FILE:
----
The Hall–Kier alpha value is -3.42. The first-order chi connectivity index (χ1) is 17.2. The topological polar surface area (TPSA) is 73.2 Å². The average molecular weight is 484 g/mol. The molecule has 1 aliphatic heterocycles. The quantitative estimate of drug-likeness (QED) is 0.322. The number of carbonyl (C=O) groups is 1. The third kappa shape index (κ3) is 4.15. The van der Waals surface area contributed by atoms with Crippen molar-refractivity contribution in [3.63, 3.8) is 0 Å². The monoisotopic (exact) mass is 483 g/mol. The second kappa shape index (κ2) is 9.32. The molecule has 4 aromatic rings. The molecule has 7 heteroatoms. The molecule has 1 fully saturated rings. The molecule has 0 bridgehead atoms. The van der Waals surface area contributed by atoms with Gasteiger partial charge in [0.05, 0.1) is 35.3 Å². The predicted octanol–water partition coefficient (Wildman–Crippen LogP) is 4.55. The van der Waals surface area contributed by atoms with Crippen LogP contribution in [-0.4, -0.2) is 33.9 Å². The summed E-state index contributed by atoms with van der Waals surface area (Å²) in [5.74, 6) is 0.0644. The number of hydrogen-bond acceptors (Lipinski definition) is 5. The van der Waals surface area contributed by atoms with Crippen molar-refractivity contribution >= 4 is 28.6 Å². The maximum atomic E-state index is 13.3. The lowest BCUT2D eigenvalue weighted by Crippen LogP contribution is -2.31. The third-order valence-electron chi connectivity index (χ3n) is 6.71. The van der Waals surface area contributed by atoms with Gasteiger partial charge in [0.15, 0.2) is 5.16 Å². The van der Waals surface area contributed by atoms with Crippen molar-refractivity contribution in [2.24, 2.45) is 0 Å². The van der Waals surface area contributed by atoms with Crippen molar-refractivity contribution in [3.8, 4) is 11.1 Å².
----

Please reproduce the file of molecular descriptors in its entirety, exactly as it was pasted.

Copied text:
The Hall–Kier alpha value is -3.42. The first-order chi connectivity index (χ1) is 17.2. The topological polar surface area (TPSA) is 73.2 Å². The average molecular weight is 484 g/mol. The molecule has 1 aliphatic heterocycles. The quantitative estimate of drug-likeness (QED) is 0.322. The number of carbonyl (C=O) groups is 1. The third kappa shape index (κ3) is 4.15. The van der Waals surface area contributed by atoms with Crippen molar-refractivity contribution in [3.63, 3.8) is 0 Å². The monoisotopic (exact) mass is 483 g/mol. The second kappa shape index (κ2) is 9.32. The molecule has 4 aromatic rings. The molecule has 7 heteroatoms. The molecule has 1 fully saturated rings. The molecule has 0 bridgehead atoms. The van der Waals surface area contributed by atoms with Gasteiger partial charge in [0.05, 0.1) is 35.3 Å². The predicted octanol–water partition coefficient (Wildman–Crippen LogP) is 4.55. The van der Waals surface area contributed by atoms with Crippen LogP contribution in [-0.4, -0.2) is 33.9 Å². The summed E-state index contributed by atoms with van der Waals surface area (Å²) in [5.74, 6) is 0.0644. The number of hydrogen-bond acceptors (Lipinski definition) is 5. The van der Waals surface area contributed by atoms with Crippen molar-refractivity contribution >= 4 is 28.6 Å². The maximum atomic E-state index is 13.3. The lowest BCUT2D eigenvalue weighted by Crippen LogP contribution is -2.31. The third-order valence-electron chi connectivity index (χ3n) is 6.71. The van der Waals surface area contributed by atoms with Gasteiger partial charge in [0.15, 0.2) is 5.16 Å². The van der Waals surface area contributed by atoms with Crippen molar-refractivity contribution in [2.24, 2.45) is 0 Å². The van der Waals surface area contributed by atoms with Crippen molar-refractivity contribution in [3.8, 4) is 11.1 Å².